According to an Israeli study, natural immunity from COVID infection may be stronger than vaccination in terms of protection against the Delta variant: recovered patients were found to be 13 times less likely to become infected than those who received the Pfizer vaccine. That said, the study does not discourage vaccination because unvaccinated people are still more likely to be infected with the coronavirus or hospitalized than vaccinated people.
New research suggests that natural immunity from previous COVID-19 infection may offer stronger protection against the Delta coronavirus variant than immunity from full vaccination.
According to the Daily Mail, Israeli researchers compared people who received two doses of the Pfizer-BioNTech COVID-19 vaccine with unvaccinated people who recovered from the coronavirus. The scientists found that naturally immune study participants were 13 times less likely to contract COVID than those who received two shots of the vaccine.
A team of scientists from Maccabi Healthcare and Tel Aviv University notes that their study, which has not yet been peer-reviewed, has many limitations, including the dominance of the Delta variant with higher transmission rates at the time and no requirement for testing participants.
The study looks at breakthrough infections and does not discourage vaccinations: A recent report from the Centers for Disease Control and Prevention (CDC) says unvaccinated people still have five times more COVID-19 infections and 29 times more hospitalizations than those who vaccinated.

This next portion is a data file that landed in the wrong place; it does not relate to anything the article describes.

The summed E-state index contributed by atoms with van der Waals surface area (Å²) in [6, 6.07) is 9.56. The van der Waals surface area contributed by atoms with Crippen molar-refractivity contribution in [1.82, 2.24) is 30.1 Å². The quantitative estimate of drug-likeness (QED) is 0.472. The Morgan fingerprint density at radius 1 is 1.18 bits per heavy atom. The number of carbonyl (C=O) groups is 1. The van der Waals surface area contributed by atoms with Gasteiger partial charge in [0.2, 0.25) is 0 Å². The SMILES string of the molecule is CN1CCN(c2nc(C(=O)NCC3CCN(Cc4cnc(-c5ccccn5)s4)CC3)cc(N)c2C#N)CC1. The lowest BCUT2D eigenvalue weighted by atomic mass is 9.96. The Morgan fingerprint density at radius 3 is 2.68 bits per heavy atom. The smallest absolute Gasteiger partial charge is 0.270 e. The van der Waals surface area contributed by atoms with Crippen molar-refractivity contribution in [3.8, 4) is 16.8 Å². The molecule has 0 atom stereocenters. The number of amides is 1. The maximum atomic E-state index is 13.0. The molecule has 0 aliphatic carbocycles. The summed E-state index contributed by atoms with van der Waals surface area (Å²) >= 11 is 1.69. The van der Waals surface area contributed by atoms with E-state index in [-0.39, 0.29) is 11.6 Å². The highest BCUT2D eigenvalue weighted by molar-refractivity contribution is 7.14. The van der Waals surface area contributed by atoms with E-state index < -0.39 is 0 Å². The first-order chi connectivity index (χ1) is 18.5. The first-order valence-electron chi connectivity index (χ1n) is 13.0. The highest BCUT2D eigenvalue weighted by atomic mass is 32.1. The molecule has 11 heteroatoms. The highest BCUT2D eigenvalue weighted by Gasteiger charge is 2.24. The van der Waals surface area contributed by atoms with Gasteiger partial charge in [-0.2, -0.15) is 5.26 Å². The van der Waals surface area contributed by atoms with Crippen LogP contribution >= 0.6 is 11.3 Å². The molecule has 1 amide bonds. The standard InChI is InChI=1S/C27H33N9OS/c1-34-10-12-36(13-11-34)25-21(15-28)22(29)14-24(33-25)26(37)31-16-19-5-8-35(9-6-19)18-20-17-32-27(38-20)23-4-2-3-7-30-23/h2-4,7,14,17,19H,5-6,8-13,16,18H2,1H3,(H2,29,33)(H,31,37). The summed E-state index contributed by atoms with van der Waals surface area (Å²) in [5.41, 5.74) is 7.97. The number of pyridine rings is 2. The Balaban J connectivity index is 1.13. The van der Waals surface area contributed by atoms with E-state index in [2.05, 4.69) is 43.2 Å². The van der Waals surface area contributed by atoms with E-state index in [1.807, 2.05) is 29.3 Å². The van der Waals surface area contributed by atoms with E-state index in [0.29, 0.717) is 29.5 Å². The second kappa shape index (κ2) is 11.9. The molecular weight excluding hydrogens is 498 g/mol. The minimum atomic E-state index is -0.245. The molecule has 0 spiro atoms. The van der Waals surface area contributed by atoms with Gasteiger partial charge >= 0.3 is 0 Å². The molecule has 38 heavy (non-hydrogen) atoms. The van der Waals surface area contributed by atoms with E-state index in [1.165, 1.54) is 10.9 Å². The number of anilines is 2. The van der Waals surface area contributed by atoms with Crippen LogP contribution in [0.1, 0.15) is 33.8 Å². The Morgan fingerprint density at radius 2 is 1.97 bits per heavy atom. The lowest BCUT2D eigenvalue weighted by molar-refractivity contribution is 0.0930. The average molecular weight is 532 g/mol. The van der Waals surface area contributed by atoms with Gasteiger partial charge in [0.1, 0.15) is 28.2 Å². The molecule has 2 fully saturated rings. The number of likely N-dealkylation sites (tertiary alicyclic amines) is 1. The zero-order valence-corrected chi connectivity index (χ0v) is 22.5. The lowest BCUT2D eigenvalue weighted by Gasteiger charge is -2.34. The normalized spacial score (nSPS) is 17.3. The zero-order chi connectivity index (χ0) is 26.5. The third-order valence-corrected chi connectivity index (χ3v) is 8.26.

For the study, published on the medRxiv.org preprint server, the team looked at over 800,000 people, divided into three groups.
These groups included people who received both doses of Pfizer vaccine and had never had COVID-19, unvaccinated people who had previously been infected, and people who got infected with the virus and received a single dose of the vaccine.
The study came after the Delta variant became dominant in Israel and has been shown to evade vaccinations more easily than older strains of the coronavirus.
The researchers found that when fully vaccinated, people are much more likely to get a “breakthrough” COVID infection than people who are naturally immune to the disease.
Overall, participants who received the double vaccination were 5.96 times more likely to be infected and 7.13 times more likely to experience symptoms, including coughing, fever, and shortness of breath.
The scientists also estimated the likelihood of being vaccinated after three months. In this case, the researchers found that the chance of infection was 13.06 times higher among immunized individuals, and they were 27 times more likely to develop symptoms. People who recovered from the virus and were vaccinated were less likely to develop a breakthrough infection.
The team notes that their research has several limitations. First, the study only looks at the protection provided by Pfizer vaccines, and does not look at other approved vaccines or the additional protection that a third dose provides.
Second, although factors such as age, gender, and region of residence were taken into account in the study, there might be differences in group behavior (such as social distancing and wearing masks) that were not taken into account.
Dr. Andrew Croxford, an immunologist from the UK, also notes that someone who has previously tested positive for COVID-19 is unlikely to be re-tested for re-infection.
“If you tested positive and were isolated for several weeks with significant disabilities, how likely is it that you will be tested again? – he tweeted. “Are there people who refuse to be vaccinated, or are people with a previous infection less likely to get tested?”
However, if the results are confirmed by expert judgment, this could have implications. “This study demonstrated that natural immunity provides longer and more reliable protection against infections, symptomatic illness and hospitalization caused by the delta variant of SARS-CoV-2,” the authors write. “Individuals who were previously infected with SARS-CoV-2 and received a single dose of the vaccine received additional protection from the Delta variant.”